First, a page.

• 11.19.14   Found Turns a Liability into an Asset

    Found has been doing projection mapping for a while, it's becoming a sort of powerhouse for them. After launching the Nike Flyknit Program in Berlin, they brought their mastery to a Hiscox TV spot that changed the way the industry saw projection mapping. What was once an ephemeral experience just for those who attended, was now something that could live on film forever, acting as a herald for the insurance company and a calling card for Found. Each project and experience has built on top of one another allowing for the experience that creates a library of knowledge that far surpasses the casual creator. When MTV came to Found earlier this year they wanted to work together, but it was not for a specific project. Found has the experience to execute practically anything, so they spitballed for a while to see if they could figure out the perfect project to work on together. Eventually, according to Joe Binks, producer at Found, MTV came to them and cleared the table saying, “Look, we’ve got a better idea, what about a music video for someone. Can we do that?” Found’s response: “That’s perfect!” Projection mapping has become a marker for the savvy media watcher, it’s intricate and arresting, but even though it’s a new experience to many viewers, there are already tropes and clichés within the form. Found isn’t interested in perpetuating those tired formulas. “Let’s do something different,” Joe told MTV and his team. And then Labrinth came into the mix. Labrinth is an English musician, singer, and producer, whose multidisciplinary work is taking Europe by storm. His single, “Let It Be” already had a music video (created by friends of Found), but they wanted to put something in the middle of Glasgow on the gothic and ornate City Chambers Building to kick off the MTV Europe Music Awards. The building’s unique architecture presented a specific set of challenges, but because of Found’s experience they were able to work with the building rather than against it. “The challenge was the canvas itself,” Joe explains. “We’ve learned to treat projection mapping in a way that it’s not a screen. You’re not creating content for a screen. So we’ve learned that there are things that don’t work on specific buildings. So we designed this kind of graphic look with this idea that Labrinth was orchestrating a type of light show.” By working with the architecture, what could have been a liability was turned into a strength as Found used architectural elements to better tell Labrinth’s story. The only downfall to projection mapping is if you’re not there, you really only get to hear about it. There are filmed versions, but it’s not quite like being there. We can appreciate it from afar, but the experience has passed. For Joe and Found, that’s a part of the form. Joe says about the ephemeral nature of the discipline: “It doesn’t change our approach. Even though it was only being shown once, it was a moment. And we felt it was a good story for us to be involved.”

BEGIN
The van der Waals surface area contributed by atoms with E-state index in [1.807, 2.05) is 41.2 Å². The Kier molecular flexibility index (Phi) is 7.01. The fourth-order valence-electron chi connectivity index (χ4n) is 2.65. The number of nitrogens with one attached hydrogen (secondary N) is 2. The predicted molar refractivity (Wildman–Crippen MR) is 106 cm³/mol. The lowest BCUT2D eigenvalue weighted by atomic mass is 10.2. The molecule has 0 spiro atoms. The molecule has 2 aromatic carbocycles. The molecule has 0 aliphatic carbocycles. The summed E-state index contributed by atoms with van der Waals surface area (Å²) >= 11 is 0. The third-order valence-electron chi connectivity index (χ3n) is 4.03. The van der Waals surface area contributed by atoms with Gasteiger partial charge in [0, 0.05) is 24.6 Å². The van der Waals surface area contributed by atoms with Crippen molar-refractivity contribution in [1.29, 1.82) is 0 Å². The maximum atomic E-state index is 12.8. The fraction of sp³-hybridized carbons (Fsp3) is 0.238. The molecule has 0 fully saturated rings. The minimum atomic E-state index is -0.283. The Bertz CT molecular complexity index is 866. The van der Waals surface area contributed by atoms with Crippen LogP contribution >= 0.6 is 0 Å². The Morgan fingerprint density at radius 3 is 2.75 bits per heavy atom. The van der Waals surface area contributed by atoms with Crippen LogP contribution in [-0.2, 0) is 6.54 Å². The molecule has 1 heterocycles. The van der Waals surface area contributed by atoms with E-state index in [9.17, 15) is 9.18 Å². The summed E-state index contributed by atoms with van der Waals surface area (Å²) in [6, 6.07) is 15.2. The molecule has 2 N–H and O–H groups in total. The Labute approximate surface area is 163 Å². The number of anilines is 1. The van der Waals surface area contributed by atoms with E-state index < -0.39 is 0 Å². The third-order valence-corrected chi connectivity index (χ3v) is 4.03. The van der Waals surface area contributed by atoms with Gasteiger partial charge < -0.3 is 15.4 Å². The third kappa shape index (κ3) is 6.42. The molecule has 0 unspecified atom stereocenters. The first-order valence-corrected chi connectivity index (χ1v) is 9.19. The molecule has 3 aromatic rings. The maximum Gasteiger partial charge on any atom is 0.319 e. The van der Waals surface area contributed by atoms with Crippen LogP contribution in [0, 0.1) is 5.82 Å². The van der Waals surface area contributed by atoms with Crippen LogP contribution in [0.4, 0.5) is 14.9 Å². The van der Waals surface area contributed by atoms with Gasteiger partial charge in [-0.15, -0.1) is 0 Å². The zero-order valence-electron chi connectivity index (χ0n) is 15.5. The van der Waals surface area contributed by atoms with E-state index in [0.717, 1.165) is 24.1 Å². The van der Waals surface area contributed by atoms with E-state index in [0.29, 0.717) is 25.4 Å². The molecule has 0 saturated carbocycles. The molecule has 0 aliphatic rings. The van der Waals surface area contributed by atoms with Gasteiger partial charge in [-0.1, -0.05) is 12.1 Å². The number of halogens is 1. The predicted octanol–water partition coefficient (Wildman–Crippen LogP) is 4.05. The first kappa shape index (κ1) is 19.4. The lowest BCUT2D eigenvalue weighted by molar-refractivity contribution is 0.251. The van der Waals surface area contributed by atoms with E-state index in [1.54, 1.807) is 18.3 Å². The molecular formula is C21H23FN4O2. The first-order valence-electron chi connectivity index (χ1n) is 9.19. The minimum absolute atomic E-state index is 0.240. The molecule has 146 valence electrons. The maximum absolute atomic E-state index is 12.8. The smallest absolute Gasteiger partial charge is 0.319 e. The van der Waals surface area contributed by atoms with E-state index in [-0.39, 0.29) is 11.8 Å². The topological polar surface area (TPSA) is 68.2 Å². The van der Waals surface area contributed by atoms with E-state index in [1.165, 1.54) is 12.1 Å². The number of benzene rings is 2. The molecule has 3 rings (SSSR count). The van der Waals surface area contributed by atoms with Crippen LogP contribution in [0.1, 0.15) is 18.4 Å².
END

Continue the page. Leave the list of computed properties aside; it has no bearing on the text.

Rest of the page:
• 11.21.14   Shotopop Gets Creative Quickly for Samsung

    Advertising, as a form, is always evolving. Audiences are captive, but don’t want to be preached to. They want to be engaged. It’s not enough to list features anymore, consumers are looking to connect with products the way they are able to connect with anyone online, or the world around them. Devices should fit seamlessly into their lives and enable them to reach their goals, not represent another pile of metal and electricity they’re liable for. When Shotopop took on Samsung’s latest spot, “Ready, Set,” for The Note, they were tasked with finding the inherent contrast that exists within portable technology. The new Note, a large touch screen phone, has infinite applications, and everyone uses it in a different way. For the sake of this project, they showed the happy contrast between two worlds, and how those worlds happily coexist. The advertisement shows off how The Note can be used in a host of situations to help users be creative, be engaging, and be productive. It uses the age old catalyst, “Ready, Set, Go!” as a stepping stone into richer, more nuanced endeavors,. The animation and design house took on the task of designing the typography for the spot, using two very different aesthetics. First, for the “Ready, Set” designs, they went with something graphic and strong. “Samsung wanted to keep the whole creative thing going, but also it’s business and serious, so that was the more corporate and techy clean and modern,” says Casper Franken, Producer at Shotopop. “For the other words the focus was to be as creative as possible and just do something wild.” It’s exactly what it sounds like. Shotopop was given free range to go as big as they could. The animators quickly put together some concepts (the timeline was condensed), and as soon as the basic images were approved, Shotopop got animating. What you see is the fruits on that initial exploration. The focus of this campaign isn’t just to sell the Note, but to show potential buyers that they can use the Note to operate in new, easy ways. With encouragement built into the spot like “Win, Write, Go Big, Create,” the message is clear: be active. This advice was not lost on the folks at Shotopop. In fact, because they were working so hard and quickly on the project, they didn’t have a chance to do anything else. “It was reasonably easy because we were given an almost complete freedom to do anything that relates to the word,” Casper says with a laugh. “We didn’t have time to fail or think about it.” In fact, right before the spots were set to be completed there was a creative change, and Shotopop made some very quick seamless adjustments, but we bet you can't tell.